It still needs one more bit of welding and a lick of finish-grinding before I can paint it, but it's almost done!



    And a quick test-fit shows that it's considerably less floppy than before. The flange stiffens the outer corner nicely.



    With a little luck, I can install it proper this weekend!

    Doc.

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    And done! (Again. )

    The last part to attend to was the corner up by the electrical conduit. I couldn't bend a flange here, but could add one. I took the strip I'd cut off earlier, and snipped a short 3/4" wide section.



    A little tweaking, finagling and various manhandling later, we get this shiny new flange:



    That gets TIGged into place...



    And then the final bit is fitted, trimmed, clamped...



    And welded.



    That makes the entire assembly surprisingly non-floppy. It's a considerable improvement over the original flat material.

    And that's it! Done!



    Well, almost. After test fitting, I realized I hadn't taken into account the curvature of the electrical conduit, and had to do a little adjusting to the shiny new flange. With a torch and a hammer.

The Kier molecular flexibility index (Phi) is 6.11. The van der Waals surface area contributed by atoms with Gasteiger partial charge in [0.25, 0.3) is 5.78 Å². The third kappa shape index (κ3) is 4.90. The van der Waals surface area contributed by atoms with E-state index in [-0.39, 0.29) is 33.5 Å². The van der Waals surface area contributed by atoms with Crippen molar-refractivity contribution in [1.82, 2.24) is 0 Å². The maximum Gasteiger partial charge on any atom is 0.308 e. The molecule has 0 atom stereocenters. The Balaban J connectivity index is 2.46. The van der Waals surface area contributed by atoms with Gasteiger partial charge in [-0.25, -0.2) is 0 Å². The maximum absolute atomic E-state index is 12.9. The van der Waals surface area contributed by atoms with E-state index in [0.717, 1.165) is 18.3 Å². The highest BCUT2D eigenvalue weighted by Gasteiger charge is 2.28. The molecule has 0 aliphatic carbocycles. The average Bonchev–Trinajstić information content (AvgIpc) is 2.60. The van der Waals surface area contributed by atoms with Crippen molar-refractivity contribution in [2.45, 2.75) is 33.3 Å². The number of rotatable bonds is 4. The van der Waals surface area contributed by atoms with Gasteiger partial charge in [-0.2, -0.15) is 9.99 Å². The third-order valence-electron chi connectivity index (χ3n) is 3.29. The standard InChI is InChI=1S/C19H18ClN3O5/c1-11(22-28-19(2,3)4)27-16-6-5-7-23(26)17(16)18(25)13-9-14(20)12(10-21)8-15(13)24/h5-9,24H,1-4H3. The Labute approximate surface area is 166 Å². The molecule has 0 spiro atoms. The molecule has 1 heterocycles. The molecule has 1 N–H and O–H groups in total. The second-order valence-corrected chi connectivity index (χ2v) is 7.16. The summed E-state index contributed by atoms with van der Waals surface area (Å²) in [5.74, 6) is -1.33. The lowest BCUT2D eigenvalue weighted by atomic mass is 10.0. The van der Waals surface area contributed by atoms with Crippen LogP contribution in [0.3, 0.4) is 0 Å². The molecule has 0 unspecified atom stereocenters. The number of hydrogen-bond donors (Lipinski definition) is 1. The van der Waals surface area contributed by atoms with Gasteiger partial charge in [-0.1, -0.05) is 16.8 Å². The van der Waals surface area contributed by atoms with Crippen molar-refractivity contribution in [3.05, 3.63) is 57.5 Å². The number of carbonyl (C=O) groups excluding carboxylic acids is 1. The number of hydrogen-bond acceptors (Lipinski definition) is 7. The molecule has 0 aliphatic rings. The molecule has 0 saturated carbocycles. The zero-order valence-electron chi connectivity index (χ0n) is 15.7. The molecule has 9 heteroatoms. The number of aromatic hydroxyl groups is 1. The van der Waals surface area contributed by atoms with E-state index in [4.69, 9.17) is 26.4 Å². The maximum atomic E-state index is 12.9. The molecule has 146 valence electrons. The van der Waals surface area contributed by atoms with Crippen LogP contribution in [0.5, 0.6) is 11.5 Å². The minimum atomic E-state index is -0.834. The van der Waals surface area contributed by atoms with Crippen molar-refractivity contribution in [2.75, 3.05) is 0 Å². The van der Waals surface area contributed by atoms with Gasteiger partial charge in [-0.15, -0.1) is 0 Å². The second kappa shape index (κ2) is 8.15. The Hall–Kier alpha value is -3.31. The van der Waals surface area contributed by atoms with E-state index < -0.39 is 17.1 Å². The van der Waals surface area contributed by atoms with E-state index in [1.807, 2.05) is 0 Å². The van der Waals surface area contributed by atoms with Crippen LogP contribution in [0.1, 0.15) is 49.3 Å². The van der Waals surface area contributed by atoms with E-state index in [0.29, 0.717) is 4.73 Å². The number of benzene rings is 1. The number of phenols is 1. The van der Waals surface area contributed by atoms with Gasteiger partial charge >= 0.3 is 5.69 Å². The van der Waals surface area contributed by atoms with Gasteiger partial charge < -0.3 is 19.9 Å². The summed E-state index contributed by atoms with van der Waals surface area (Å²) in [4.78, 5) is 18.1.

(You can also see a corner of the rubber work mat I picked up for it.)

    That adjustment took care of the interference nicely, the whole assembly now fits perfectly, and is suitably rigid. I still need to do some finish-grinding before I can paint, but that won't take long.



    And there she is, fitted and installed. Should keep control of some of the oil spray, and I figure a chuck guard fitted from just above the spindle, that can be adjusted to track the workpiece (and clear tools as necessary) will take care of most of the rest.



    We are finally damn near fully operational!

    Doc.

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    obviously one should never underestimate perseverance and a healthy supply of curse words... nice work as usual Doc, your attention to the small details is what makes your work so interesting, and I learn something most every time I look at your posts. Thanks, jim

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  22. #418
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    A rather serious drawback to filling one's shop with machine tools, is that proper steel fabrication is, as they say, contraindicated. Using a grinder to spray grit and metal dust all over ones' freshly-rebuilt and well-oiled lathes is not an ideal situation.